Variety isn’t only the spice of life, it’s also what keeps your gut healthy. “Data from the American Gut Project suggests that people who consume at least 30 different types of plants each week have a stronger, more diverse gut microbiome than those who eat fewer than 10 plants per week,” Nielsen says. This matters because your intestinal bacteria essentially eat what you eat, so consuming a colorful and diversified diet means your gut will also have a greater diversity of nutrients available to them. “The different bacteria, with different metabolisms, will then have the food they require,” she says. Thirty might sound overwhelming at first, but consider something like a bowl of oats with blueberries, hemp hearts, soy milk, and cinnamon. In that one dish, you’re getting five plant foods!
Eat fermented foods.
If you already love fermented things like kimchi, tempeh, kombucha, and sauerkraut, consider yourself lucky, because these are excellent, gut-healthy foods that help your digestive system thrive. Want proof? After following a high-fermented-foods diet with an average of 6.3 servings per day for 10 weeks, participants experienced improved microbiome diversity, according to a study in the journal Cell. Not only are fermented foods often made from nutrient-dense plant foods like soybeans, cabbage, and tea, they also contain something called commensal microbes, which Nielsen says help promote a diverse and healthy gut microbiome. Here are a few of the healthiest fermented foods you can eat, and more on their many health benefits.
Find healthy ways to lower stress.
Stress is a natural part of life, but too much stress, especially when left unchecked, can wreak havoc on your health in a number of ways, including your gut health. It’s not entirely clear why stress impacts the gut so profoundly, but experts do know that the gut is supplied with nerves by the enteric (intestinal) nervous system. “This is a huge network of nerves that intricately controls the workings of the gut,” Dr. Boxer explains. “It can affect and cause pain, constipation, diarrhea, and many other symptoms.”
It’s impossible to avoid stress entirely (and there are studies to suggest that some stress is good for you), but you should take time out of your day, even if only for a few minutes, to do something that relaxes you and reduces stress, Dr. Pimentel says. Play with your pet, read a book, watch a funny TV episode, or take a yoga class.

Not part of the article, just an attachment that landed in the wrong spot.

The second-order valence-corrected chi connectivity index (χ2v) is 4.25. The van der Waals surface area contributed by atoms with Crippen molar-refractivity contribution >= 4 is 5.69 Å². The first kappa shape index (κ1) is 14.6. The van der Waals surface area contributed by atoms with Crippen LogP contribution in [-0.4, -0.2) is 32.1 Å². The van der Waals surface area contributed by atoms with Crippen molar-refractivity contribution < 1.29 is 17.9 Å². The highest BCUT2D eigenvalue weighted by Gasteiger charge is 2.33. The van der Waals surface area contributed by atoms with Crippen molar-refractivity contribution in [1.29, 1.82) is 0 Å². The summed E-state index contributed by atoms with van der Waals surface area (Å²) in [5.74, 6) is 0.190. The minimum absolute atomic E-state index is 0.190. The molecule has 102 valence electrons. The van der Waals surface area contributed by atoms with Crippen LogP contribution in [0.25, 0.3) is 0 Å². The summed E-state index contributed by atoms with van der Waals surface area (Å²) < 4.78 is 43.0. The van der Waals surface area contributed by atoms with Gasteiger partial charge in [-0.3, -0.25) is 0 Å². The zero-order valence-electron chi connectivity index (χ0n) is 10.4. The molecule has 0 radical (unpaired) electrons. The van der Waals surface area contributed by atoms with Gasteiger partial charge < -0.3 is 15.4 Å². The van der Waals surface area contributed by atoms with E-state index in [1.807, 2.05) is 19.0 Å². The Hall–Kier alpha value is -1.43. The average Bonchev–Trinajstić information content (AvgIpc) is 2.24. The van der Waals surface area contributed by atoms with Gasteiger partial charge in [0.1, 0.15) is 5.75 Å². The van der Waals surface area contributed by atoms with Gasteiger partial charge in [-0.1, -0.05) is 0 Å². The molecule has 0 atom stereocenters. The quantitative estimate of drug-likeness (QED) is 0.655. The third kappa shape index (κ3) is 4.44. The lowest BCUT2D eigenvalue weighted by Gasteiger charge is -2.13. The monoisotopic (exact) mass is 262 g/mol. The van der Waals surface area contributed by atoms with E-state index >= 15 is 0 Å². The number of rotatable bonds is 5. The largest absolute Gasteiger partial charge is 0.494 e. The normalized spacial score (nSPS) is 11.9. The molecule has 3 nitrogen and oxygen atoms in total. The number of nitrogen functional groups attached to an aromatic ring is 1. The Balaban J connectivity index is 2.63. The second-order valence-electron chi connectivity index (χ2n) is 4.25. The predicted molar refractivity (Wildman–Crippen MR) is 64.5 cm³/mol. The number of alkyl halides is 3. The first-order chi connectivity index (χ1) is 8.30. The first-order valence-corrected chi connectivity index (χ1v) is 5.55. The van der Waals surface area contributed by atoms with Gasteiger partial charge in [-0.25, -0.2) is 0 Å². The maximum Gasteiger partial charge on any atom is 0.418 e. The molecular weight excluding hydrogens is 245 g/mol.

Commit to regular aerobic exercise.
You know cardio is great for your heart, and it’s also great for your gut. “Regular cardiovascular exercise can help keep your gut microbiome healthy and improve irregular bowel movements,” Dr. Boxer says. Make sure you’re moving several times a week and exercising to the point of sweating. No gym membership? No problem. Try climbing the stairs in your apartment building or the stands at your local high school football stadium. Grab a jump rope and head outside. Dance to your favorite upbeat songs for 20 minutes, or hit the road for a brisk walk that gets your heart rate up.
Log plenty of sleep.
How many times have you heard this piece of advice? It turns out there’s yet another reason to get the proper amount of shut-eye every night: Poor sleep can significantly impact your gut. “Sleep deprivation can lead to changes in your gut microbiome,” Dr. Boxer says, adding that sleep (or lack thereof) can also affect the foods you choose to eat the next day. Most people in a sleep-deprived state reach for chips and cookies over carrots and kale, because impulse control is lower, hunger and satiety cues get skewed, and the body craves quick calories for energy when under-slept. “If your sleep is dysregulated, this will in turn dysregulate your gut health.” The National Sleep Foundation recommends that most adults sleep for seven to nine hours every night, so make it a priority.
Hydrate all day long.
Staying hydrated helps everything from daily cognitive function to energy levels to metabolism. It matters for gut health, too, since hydration is a key factor in keeping you regular. “If your body is dehydrated, it will slow down elimination to retrieve more fluid from the stool, leading to constipation,” Nielsen says. Plus, if you’re eating more fiber, you’ll need to drink more water, as fiber needs water to do its job properly. How much water you need per day isn’t the same for everybody, but start with eight 8-ounce glasses a day as a general guideline. You can also check the color of your urine; if it’s pale yellow, consider yourself hydrated.
Don't take antibiotics unless you really need to.
There are certainly times when antibiotics are necessary, but you shouldn’t be taking them if you don’t really need them. (Many people run to the doctor for a prescription whenever they have a sniffle or sneeze, pressure the doctor for antibiotics, and often get their way).
“Antibiotics can affect the gut microbiome,” Dr. Boxer says, explaining that they can eliminate or change existing populations of microorganisms. If antibiotics are a necessity, he recommends eating probiotic-rich foods, like kimchi, sauerkraut, miso, yogurt, and kombucha, or taking a probiotic supplement to help counter the damage the antibiotics might cause. While there are hundreds of these supplements on the market, Dr. Boxer says one isn’t necessarily better than another, but he recommends choosing a large name brand versus a small, expensive one online. For the best advice, ask your doctor which over-the-counter probiotic they suggest, or if simply eating more probiotic foods will do the trick.